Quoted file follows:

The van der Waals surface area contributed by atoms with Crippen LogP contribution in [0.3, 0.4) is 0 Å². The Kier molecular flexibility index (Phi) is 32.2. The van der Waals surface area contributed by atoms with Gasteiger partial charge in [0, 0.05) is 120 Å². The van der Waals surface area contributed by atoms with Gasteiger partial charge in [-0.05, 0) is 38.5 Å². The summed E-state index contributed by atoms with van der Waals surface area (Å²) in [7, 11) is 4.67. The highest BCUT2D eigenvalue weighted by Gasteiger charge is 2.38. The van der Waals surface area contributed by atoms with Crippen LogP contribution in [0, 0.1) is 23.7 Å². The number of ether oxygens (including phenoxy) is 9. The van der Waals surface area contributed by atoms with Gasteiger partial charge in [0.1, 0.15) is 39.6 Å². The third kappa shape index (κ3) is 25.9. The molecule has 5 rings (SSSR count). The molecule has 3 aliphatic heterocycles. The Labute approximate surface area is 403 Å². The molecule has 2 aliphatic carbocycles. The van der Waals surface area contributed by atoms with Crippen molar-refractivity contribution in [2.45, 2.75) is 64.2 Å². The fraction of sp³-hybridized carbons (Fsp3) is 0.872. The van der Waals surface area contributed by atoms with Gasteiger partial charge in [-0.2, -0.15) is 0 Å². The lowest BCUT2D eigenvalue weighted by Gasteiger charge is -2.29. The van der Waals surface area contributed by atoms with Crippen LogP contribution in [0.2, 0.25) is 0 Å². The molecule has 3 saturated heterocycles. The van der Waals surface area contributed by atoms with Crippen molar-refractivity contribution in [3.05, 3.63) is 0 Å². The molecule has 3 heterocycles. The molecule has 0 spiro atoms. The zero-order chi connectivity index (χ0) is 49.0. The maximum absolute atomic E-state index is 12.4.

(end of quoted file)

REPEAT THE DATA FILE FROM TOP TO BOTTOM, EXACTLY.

The van der Waals surface area contributed by atoms with Crippen LogP contribution in [0.3, 0.4) is 0 Å². The Kier molecular flexibility index (Phi) is 32.2. The van der Waals surface area contributed by atoms with Gasteiger partial charge in [0, 0.05) is 120 Å². The van der Waals surface area contributed by atoms with Gasteiger partial charge in [-0.05, 0) is 38.5 Å². The summed E-state index contributed by atoms with van der Waals surface area (Å²) in [7, 11) is 4.67. The highest BCUT2D eigenvalue weighted by Gasteiger charge is 2.38. The van der Waals surface area contributed by atoms with Crippen LogP contribution in [0, 0.1) is 23.7 Å². The number of ether oxygens (including phenoxy) is 9. The van der Waals surface area contributed by atoms with Gasteiger partial charge in [0.1, 0.15) is 39.6 Å². The third kappa shape index (κ3) is 25.9. The molecule has 5 rings (SSSR count). The molecule has 3 aliphatic heterocycles. The Labute approximate surface area is 403 Å². The molecule has 2 aliphatic carbocycles. The van der Waals surface area contributed by atoms with Crippen molar-refractivity contribution in [2.45, 2.75) is 64.2 Å². The fraction of sp³-hybridized carbons (Fsp3) is 0.872. The van der Waals surface area contributed by atoms with Gasteiger partial charge in [-0.2, -0.15) is 0 Å². The lowest BCUT2D eigenvalue weighted by Gasteiger charge is -2.29. The van der Waals surface area contributed by atoms with Crippen LogP contribution in [0.2, 0.25) is 0 Å². The molecule has 3 saturated heterocycles. The van der Waals surface area contributed by atoms with Crippen molar-refractivity contribution in [3.05, 3.63) is 0 Å². The molecule has 3 heterocycles. The molecule has 0 spiro atoms. The zero-order chi connectivity index (χ0) is 49.0. The maximum absolute atomic E-state index is 12.4.